CryoLife, Inc. (CryoLife), a biomedical company, has implanted its FDA cleared CryoPatch SG pulmonary human cardiac patch. The first three implantations were performed on pediatric patients at the University of Michigan C.S. Mott Children's Hospital in Ann Arbor, MI by Richard G. Ohye, M.D., associate professor of surgery, division head, pediatric cardiovascular surgery and pediatric cardiac surgeon, University of Michigan Congenital Heart Center.
CryoPatch SG is the third tissue processed using CryoLife’s SynerGraft technology platform to receive FDA clearance. The proprietary technology is designed to remove allogeneic donor cells and cellular remnants from tissue without compromising the integrity of the underlying collagen matrix.
We are very excited that SynerGraft technology is now available in cardiac patch materials for our pediatric patients, said Dr. Ohye, We are hopeful the special processing these patches undergo will lessen the body’s reaction to them and prevent future complications associated with the currently available material.
At CryoLife, our ongoing goal is to provide surgeons and their patients with innovative options that will enhance recovery and restore health, said Steven G. Anderson, CryoLife’s president and chief executive officer. The CryoPatch SG, part of our growing portfolio of SynerGraft products, is an important step toward that goal, as it may offer a tissue reconstruction material that mitigates many of the future health issues faced by children born with heart defects.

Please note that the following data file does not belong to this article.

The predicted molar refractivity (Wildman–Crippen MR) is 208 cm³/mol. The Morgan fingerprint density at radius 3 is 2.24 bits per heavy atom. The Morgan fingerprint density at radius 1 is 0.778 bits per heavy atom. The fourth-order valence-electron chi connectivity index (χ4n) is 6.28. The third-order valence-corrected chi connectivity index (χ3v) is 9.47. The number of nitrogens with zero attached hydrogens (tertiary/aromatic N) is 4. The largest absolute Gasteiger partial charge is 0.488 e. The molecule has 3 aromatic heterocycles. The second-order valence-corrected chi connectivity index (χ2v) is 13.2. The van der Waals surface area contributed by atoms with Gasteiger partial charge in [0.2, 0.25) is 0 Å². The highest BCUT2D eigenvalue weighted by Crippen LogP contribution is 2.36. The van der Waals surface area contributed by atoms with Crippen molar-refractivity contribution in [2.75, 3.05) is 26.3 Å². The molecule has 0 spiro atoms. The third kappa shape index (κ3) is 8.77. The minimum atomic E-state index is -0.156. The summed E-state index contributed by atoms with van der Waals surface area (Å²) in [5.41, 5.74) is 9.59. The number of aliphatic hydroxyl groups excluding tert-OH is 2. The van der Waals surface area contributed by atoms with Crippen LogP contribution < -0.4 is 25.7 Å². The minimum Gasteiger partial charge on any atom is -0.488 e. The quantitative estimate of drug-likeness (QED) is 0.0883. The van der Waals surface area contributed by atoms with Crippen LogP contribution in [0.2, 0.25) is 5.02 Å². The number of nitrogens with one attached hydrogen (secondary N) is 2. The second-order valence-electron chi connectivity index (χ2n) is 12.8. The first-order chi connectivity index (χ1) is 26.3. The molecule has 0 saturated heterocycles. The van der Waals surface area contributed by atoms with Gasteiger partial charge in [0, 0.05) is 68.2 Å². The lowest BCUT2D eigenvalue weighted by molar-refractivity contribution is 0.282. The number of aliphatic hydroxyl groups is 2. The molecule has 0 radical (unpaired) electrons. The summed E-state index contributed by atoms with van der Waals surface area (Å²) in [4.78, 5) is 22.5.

CryoPatch SG is indicated for the repair or reconstruction of the right ventricular outflow tract (RVOT), which is a surgery commonly performed in children with congenital heart defects, such as Tetralogy of Fallot, Truncus Arteriosus, and Pulmonary Atresia. CryoPatch SG is distributed in three anatomic configurations such as pulmonary hemi-artery, pulmonary trunk, and pulmonary branch.
Implantation of the CryoPatch SG reduces the risk for induction of HLA class I and class II alloantibodies, based on Panel Reactive Antibody (PRA) measured at up to one year, compared to standard processed pulmonary cardiac tissues. Data have not been provided to evaluate the effect of reduced alloantibodies on the long-term durability, or long-term resistance to rejection by the patient, of the CryoPatch SG.
Avoiding elevated PRA is important for patients receiving CryoPatch SG as some may ultimately require a heart transplant. While the link between immune response and allograft tissue performance is still being debated, there is evidence that an elevated PRA poses a significant risk to future organ transplant patients. In these patients, an increased PRA can decrease the number of possible donors for subsequent organ transplants, and increase time on transplant waiting lists.